This one is very subtle looking.  Nice for a clean look.  When you pull that glass portion forward  you're effectively covering the front burners and protecting the finish on the cabinetry above.  When not in use it recesses back into the cabinet fa├žade.

this one is beautiful.  (the ventilation is in the form of a "power pack" self-contained unit that fits into the wooden hood we've designed for our client)  It makes a statement.  A striking focal point to the room.  Oversized for the cooktop, but perfectly to scale with the space.  Here's a picture of the "power pack" before it's installed:

...then there are some amazingly unique designs out there....

Very Chic!!

Just plain fun!!

That crystal hood actually has filters that go in the dishwasher, but also THE OUTSIDE goes in the dishwasher too!!  (okay, so it's not oversized as I prefer, but they show it over an electric cooktop (which is typically a lot less output, and what a statement!!)

Downdrafts!!  You missed Downdrafts!!!  No I didn't, I saved them for last.  You want your cooking in the island, but hate the obstruction of an island hood.  Yes Virginia, you can do a downdraft.  ...but please bear in mind a few things:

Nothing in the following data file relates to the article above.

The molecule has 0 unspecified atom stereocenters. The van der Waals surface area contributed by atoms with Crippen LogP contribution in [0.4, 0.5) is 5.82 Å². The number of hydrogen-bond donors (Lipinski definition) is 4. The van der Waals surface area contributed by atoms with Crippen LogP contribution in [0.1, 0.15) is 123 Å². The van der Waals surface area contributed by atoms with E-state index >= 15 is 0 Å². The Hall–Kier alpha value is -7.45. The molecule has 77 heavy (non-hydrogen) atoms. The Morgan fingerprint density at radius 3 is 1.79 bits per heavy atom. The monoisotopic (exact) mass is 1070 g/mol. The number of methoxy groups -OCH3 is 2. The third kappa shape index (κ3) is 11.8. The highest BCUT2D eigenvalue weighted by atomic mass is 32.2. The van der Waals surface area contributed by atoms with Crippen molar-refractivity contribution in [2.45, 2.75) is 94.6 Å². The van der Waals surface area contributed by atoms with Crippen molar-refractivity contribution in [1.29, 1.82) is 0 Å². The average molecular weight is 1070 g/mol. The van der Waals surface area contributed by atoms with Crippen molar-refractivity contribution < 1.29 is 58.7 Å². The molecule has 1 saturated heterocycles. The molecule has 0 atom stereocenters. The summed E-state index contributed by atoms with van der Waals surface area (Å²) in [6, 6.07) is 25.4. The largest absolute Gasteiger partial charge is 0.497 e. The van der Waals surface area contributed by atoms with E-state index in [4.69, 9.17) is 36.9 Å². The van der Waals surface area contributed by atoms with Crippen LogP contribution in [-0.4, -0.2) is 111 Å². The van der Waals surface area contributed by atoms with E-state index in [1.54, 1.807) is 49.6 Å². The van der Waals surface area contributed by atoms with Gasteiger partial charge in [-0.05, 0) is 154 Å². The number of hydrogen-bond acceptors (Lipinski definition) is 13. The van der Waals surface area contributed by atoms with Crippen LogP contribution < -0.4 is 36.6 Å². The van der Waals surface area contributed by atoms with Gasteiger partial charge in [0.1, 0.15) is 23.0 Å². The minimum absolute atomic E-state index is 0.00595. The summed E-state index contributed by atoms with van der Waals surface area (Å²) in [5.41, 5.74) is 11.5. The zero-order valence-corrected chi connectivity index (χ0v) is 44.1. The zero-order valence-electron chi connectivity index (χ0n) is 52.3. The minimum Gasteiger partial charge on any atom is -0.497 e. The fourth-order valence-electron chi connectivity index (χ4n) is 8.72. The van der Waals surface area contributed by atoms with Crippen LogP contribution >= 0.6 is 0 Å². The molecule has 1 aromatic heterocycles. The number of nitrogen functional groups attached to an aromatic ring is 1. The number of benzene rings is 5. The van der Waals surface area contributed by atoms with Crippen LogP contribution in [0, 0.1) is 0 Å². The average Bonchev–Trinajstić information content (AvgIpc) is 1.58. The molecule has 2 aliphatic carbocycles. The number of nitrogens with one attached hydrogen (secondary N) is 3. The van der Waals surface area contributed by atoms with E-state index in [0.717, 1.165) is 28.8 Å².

The ideal downdraft needs to come up OVER the height of your pots so that it can collect the smoke and steam off of the top.  The filters should come out and go into the dishwasher like before, and the duct work must travel the shortest distance to get outside, with the least amount of turns and connections possible.  (each elbow and every 10 feet of ducting reduces your CFMs.)  ...oh, and you might want to cook more on the back burners than the front to help gravity along.  Even the hood manufacturers admit that they are only 60% effective....but for some folks that's the sacrifice they are willing to make.

Whichever you decide, consider it carefully.  The underdog of your kitchen will be your hood as it keeps you in the clear for years to come!

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Re: Up in Smoke

Some incredible ideas here!  I love the technologically advanced look(s)!